MARINE CORPS BASE CAMP LEJEUNE, N.C. --
One of the images we see throughout the Bible is that of a shepherd. During the time of the Bible, this was a job held by numerous people. Many are familiar with the first words of the 23rd Psalm, "The Lord is my shepherd;" In John 10, Jesus calls himself the "Good Shepherd." A shepherd's job was to look after his sheep. He would make sure they had enough to eat and drink. He would make sure they were safe from animals and other things that could harm them. Shepherds would know their flocks like the back of their hands. Good shepherds would do anything to keep them safe, even if that means using their staff to correct them.
Many leadership principles can be taken from how a shepherd leads and guides his sheep. A phenomenal book was written by Dr. Kevin Leman and William Pentak, The Way of the Shepherd, teaches seven principles that can help guide all leaders. The authors encourage leaders to:
- Know the Condition of Your Flock.
- Discover the SHAPE of Your Sheep.
- Help Your Sheep Identify with You.
- Make Your Pasture a Safe Place.
- The Staff of Direction.
- The Rod of Correction.
- The Heart of the Shepherd.
Although I do not have the time to explain all of these keys to leadership, I want to discuss a few of them. First, as leaders, no matter what level of leadership, we must know the condition of our flock. Of course, we want to know how well they work, but do we know our people? Do we know what their skill and interests are? Do we know about their families? What are their goals and dreams? Do we know them at an individual level? This takes time to do, but all great leaders will take the time they have and get to know their people.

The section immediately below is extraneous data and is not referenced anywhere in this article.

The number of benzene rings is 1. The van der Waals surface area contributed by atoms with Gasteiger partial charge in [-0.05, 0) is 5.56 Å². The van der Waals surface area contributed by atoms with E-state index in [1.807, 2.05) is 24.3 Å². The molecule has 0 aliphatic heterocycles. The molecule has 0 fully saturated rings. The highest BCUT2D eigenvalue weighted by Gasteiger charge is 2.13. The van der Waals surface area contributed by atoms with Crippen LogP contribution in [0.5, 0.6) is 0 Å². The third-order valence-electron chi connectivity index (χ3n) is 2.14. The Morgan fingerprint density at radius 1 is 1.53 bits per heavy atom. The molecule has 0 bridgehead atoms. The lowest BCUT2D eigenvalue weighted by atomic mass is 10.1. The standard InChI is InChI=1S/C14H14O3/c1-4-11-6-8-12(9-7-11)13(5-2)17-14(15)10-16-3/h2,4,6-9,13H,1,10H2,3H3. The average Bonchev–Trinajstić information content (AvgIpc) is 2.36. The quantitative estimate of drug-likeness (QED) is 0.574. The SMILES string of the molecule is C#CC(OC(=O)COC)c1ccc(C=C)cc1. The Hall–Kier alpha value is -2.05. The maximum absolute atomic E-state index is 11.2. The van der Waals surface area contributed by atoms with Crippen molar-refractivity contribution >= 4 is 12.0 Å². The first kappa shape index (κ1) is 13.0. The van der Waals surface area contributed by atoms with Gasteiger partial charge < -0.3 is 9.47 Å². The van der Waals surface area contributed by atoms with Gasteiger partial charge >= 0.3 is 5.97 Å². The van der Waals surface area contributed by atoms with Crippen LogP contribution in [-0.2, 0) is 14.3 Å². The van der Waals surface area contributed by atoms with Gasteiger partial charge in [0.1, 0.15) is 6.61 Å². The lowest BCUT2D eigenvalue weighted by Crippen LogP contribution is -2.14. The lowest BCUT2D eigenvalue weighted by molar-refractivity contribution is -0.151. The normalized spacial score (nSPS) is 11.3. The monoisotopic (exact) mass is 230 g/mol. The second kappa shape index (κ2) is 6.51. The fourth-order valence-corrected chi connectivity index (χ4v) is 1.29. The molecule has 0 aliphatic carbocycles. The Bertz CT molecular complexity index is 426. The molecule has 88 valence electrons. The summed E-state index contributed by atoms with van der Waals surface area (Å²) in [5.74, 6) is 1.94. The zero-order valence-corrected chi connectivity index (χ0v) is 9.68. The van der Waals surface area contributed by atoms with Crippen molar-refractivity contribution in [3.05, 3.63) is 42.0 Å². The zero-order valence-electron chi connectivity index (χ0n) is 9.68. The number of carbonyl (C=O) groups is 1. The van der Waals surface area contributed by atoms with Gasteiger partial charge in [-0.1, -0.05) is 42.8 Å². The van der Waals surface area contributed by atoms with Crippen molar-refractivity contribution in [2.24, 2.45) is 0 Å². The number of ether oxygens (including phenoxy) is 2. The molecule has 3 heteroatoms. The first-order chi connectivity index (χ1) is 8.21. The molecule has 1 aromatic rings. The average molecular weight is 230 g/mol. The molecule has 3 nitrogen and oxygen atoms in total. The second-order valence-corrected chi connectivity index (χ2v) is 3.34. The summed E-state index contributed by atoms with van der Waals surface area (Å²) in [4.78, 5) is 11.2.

Second, make your pasture a safe place. How can we do this? The authors recommend several things: Keep your people well informed. Infuse every position with importance. Reassure your people by staying visible and don’t give time for problems to fester. As a leader, are you doing everything you can to make the place you work a safe place? Are we taking care of our people to know they matter?
Finally, the heart of the shepherd. What separates good leaders from great leaders is often their hearts. Are they willing to pay the price to be a great leader? Are they willing to put in the long hours to serve their people and still do a good job? Great leaders have a heart for their people and want to see them succeed. Put in the hard work of giving your time, commitment, energy, and involvement of your people. Go the way of the Shepherd.